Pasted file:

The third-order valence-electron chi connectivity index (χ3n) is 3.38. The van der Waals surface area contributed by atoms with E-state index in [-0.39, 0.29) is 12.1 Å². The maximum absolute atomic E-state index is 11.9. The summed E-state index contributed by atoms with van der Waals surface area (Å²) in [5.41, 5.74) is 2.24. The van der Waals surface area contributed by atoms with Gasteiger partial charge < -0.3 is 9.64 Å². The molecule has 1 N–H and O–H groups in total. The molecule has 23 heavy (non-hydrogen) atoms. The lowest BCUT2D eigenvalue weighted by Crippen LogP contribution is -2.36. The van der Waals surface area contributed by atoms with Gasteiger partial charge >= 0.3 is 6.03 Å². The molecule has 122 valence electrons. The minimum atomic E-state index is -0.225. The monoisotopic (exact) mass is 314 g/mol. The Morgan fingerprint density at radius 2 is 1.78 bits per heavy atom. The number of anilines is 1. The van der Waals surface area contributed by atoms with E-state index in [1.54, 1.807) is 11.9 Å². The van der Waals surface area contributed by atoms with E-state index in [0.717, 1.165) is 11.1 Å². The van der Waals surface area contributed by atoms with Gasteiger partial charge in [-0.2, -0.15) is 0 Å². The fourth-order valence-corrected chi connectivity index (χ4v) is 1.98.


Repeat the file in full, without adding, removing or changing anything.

The third-order valence-electron chi connectivity index (χ3n) is 3.38. The van der Waals surface area contributed by atoms with E-state index in [-0.39, 0.29) is 12.1 Å². The maximum absolute atomic E-state index is 11.9. The summed E-state index contributed by atoms with van der Waals surface area (Å²) in [5.41, 5.74) is 2.24. The van der Waals surface area contributed by atoms with Gasteiger partial charge < -0.3 is 9.64 Å². The molecule has 1 N–H and O–H groups in total. The molecule has 23 heavy (non-hydrogen) atoms. The lowest BCUT2D eigenvalue weighted by Crippen LogP contribution is -2.36. The van der Waals surface area contributed by atoms with Gasteiger partial charge >= 0.3 is 6.03 Å². The molecule has 122 valence electrons. The minimum atomic E-state index is -0.225. The monoisotopic (exact) mass is 314 g/mol. The Morgan fingerprint density at radius 2 is 1.78 bits per heavy atom. The number of anilines is 1. The van der Waals surface area contributed by atoms with E-state index in [1.54, 1.807) is 11.9 Å². The van der Waals surface area contributed by atoms with E-state index in [0.717, 1.165) is 11.1 Å². The van der Waals surface area contributed by atoms with Gasteiger partial charge in [-0.2, -0.15) is 0 Å². The fourth-order valence-corrected chi connectivity index (χ4v) is 1.98.